The conventional wisdom is that the future will have two kinds of video content. The first will be on-demand appointment viewing for highly produced dramas and comedies from leading services like Amazon and Netflix. The second is shitty little videos on Facebook. So the future will have highly produced dramas and comedies, shitty little videos on Facebook, and nothing in between.

Without mobile, it doesn’t matter how much money Facebook has. If you’re asking whether Zuckerberg paid too much for WhatsApp, you’re asking the wrong question. Zuckerberg is sending a message, here, that Facebook will never stop in its attempt to dominate mobile — that no amount of money is too much.

Consider what happens to text once you submit it to Facebook. Unless it’s a private message, it is likely both public and permanent. A message you posted five years ago, which felt like it was visible only to a small group of friends, still exists on your timelines, where it has become more, not less, visible over time. Facebook is now in the process of making that post searchable, making it more visible than ever and fundamentally changing what it is — not a post on a wall, or on a profile, but a field in a searchable database. Facebook’s effect on data is to make it permanent, to make it easy to find. Facebook memorializes everything you give it, including likes, comments, and reactions — an awkward layer that exists to assure you of engagement, which contrasts sharply with Snapchat’s characteristically ephemeral but deeply satisfying instant read receipts.

Snapchat’s effect on all data is to cause it to deteriorate… If you do nothing on Snapchat, you disappear from Snapchat. This is a profound difference: Facebook profiles stay public whether or not they’re current, and only change if you update or delete them. Snapchat profiles only exist when you ask them to, and they go away as soon as you stop thinking about them.

It’s not Facebook specifically that’s making you depressed — it’s everything. It’s the texts you don’t receive. It’s the exes your friends can’t seem to get rid of. It’s the cyber-bullying on Ask.fm. It’s the indexing of everything you do or say, and the photo of you, passed out on the floor of a bar that will exist on web servers until the next ice age. We focus on Facebook because it’s the largest and most information-packed of our 21st century social networks, but that only makes Facebook Exhibit A in a future where we’re all hyper-connected. We’ve all felt the pangs of envy or depression that internet-induced-FOMO provides. Facebook is just the perfect scapegoat.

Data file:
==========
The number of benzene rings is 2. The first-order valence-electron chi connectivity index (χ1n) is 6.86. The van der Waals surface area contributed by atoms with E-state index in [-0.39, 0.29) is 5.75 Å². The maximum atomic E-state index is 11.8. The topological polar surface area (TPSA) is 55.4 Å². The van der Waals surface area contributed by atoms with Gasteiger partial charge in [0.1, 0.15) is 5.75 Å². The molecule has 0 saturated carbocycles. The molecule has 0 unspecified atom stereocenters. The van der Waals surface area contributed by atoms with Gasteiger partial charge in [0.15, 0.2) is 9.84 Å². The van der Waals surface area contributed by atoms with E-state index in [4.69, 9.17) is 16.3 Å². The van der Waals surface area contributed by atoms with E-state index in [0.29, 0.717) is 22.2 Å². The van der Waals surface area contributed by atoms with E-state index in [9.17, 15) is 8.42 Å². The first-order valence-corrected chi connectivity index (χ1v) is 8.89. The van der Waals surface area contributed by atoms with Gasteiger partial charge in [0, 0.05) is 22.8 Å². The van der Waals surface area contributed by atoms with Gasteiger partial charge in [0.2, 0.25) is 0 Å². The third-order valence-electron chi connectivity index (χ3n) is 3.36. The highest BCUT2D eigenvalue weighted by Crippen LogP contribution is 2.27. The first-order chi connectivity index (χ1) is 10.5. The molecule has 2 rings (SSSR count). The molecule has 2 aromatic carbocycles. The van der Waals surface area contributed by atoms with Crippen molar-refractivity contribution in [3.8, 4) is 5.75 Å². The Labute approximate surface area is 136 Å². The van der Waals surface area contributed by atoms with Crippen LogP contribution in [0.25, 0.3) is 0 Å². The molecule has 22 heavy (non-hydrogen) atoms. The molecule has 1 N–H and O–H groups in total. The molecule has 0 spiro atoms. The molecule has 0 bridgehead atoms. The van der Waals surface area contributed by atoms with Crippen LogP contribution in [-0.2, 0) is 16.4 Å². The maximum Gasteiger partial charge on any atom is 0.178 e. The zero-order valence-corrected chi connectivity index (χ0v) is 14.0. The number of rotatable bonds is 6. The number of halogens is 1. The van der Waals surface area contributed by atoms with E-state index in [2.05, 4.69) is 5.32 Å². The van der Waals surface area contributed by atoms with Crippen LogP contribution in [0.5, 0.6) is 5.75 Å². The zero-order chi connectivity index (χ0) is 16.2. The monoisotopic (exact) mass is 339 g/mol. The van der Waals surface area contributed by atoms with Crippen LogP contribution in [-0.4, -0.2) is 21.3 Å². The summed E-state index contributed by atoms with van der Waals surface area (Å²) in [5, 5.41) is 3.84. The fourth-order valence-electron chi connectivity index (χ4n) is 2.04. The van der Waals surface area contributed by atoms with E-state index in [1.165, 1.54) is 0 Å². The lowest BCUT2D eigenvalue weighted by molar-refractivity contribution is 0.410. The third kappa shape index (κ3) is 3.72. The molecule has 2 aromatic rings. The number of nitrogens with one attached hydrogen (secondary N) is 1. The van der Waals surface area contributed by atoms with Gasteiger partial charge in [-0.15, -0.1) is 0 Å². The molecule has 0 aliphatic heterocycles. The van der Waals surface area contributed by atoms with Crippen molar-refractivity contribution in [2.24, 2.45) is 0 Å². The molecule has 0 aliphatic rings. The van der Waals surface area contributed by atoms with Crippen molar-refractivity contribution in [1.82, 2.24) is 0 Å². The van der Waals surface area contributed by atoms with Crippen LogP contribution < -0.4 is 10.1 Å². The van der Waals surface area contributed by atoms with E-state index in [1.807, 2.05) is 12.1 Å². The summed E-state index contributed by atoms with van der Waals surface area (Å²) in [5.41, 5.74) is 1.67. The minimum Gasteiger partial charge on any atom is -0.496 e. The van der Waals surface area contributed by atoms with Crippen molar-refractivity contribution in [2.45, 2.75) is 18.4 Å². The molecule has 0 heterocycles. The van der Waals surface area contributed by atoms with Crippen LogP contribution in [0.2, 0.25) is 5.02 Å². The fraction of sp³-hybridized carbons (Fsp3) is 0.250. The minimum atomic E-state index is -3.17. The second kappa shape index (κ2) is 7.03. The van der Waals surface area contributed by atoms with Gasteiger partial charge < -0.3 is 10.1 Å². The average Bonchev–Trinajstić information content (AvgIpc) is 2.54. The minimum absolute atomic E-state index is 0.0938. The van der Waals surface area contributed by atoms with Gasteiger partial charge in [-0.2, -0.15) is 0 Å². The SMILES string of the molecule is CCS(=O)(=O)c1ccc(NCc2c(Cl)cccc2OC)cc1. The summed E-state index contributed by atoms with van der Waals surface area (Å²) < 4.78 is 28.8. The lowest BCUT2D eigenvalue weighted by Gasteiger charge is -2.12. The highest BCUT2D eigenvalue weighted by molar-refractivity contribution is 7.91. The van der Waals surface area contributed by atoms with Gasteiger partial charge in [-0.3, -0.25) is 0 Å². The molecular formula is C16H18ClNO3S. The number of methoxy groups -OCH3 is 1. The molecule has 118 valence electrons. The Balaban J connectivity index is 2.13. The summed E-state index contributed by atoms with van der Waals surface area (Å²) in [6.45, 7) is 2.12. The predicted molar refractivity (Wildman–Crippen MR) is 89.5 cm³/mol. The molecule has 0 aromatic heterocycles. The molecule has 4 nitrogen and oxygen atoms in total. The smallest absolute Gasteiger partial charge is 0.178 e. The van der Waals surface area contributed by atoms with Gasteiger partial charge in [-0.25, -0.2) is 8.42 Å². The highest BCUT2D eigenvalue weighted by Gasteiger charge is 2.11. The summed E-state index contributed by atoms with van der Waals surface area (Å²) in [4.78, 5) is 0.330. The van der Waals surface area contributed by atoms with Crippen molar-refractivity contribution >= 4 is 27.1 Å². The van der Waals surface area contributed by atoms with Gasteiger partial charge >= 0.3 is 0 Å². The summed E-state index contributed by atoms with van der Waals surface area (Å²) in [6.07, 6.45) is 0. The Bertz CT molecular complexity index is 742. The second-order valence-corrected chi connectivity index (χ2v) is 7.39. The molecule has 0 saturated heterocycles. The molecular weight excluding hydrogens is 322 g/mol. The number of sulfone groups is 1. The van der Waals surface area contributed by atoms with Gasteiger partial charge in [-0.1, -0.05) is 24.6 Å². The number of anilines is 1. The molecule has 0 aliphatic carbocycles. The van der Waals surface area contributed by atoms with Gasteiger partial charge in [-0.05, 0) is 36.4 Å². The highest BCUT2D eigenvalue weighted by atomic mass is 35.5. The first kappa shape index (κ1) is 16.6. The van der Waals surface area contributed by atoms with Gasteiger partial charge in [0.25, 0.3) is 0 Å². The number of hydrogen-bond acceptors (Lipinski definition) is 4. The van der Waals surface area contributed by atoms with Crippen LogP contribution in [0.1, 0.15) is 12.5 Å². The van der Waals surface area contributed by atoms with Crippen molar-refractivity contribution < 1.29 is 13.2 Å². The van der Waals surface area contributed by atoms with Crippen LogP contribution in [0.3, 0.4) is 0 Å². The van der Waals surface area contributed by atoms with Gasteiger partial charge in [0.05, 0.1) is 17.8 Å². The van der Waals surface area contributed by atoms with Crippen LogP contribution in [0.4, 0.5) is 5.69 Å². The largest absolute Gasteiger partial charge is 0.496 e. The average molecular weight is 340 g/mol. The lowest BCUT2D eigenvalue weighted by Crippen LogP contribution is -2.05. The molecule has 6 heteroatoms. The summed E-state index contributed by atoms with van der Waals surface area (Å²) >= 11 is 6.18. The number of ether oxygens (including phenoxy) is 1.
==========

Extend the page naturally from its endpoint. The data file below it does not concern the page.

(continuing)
Images sent between cellphones are on the rise as text messages continue to fall, according to CTIA, the trade association for the wireless industry. An industry report released this year said 2.19 trillion text messages were sent and received in 2012, about 5 percent less than a year earlier. In comparison, MMS, or multimedia messages that include photos and videos, grew by 41 percent to 74.5 billion in 2012.

Comscore confirms that Tumblr is the No. 2 social platform — right behind Facebook — in terms of visitor engagement. Moreover, Tumblr is highly popular among internet users and is ranked by Quantcast as one of the top 15 sites in the United States, making it an excellent platform for branded content efforts.

Tumblr users spend an average of 14 minutes per visit, Tumblr founder and CEO David Karp revealed… The reason for the longer session time is not that Tumblr is ‘so much better,’ Karp explained. ‘It’s very different behavior. People come here for same reason they turn their TV on when they come home at the end of the day … It’s something to do before checking your email, it’s a chance to go and see stuff you enjoy, let’s you escape from the real world. And that media experience is one that ends up consuming a fair bit more time than just the amount of time you spend checking your friends updates on Facebook or Twitter or Foursquare.’

Twitter has a more distinct model because of the celebrity and publishing model. Facebook is in a transition and I don’t know enough about what they’re transitioning to. I will tell you that, if you have a billion users, you can make money.

… Why aren’t we engaging the public more directly? I don’t mean engagement like encouraging them to “like” us on Facebook or click the retweet button. That is not engagement. By encouragement I mean, why don’t we use these incredibly powerful tools to talk with them, listen to them and help us all understand the world a little better? Perhaps we can even use social media to do the exact opposite of its reputation — slow down the news cycle, help us catch our collective breaths and scrutinize what’s happening with greater mindfulness.

Best quote from Andy Carvin’s talk this week at the International Symposium on Online Journalism in Austin (via sasquatchmedia)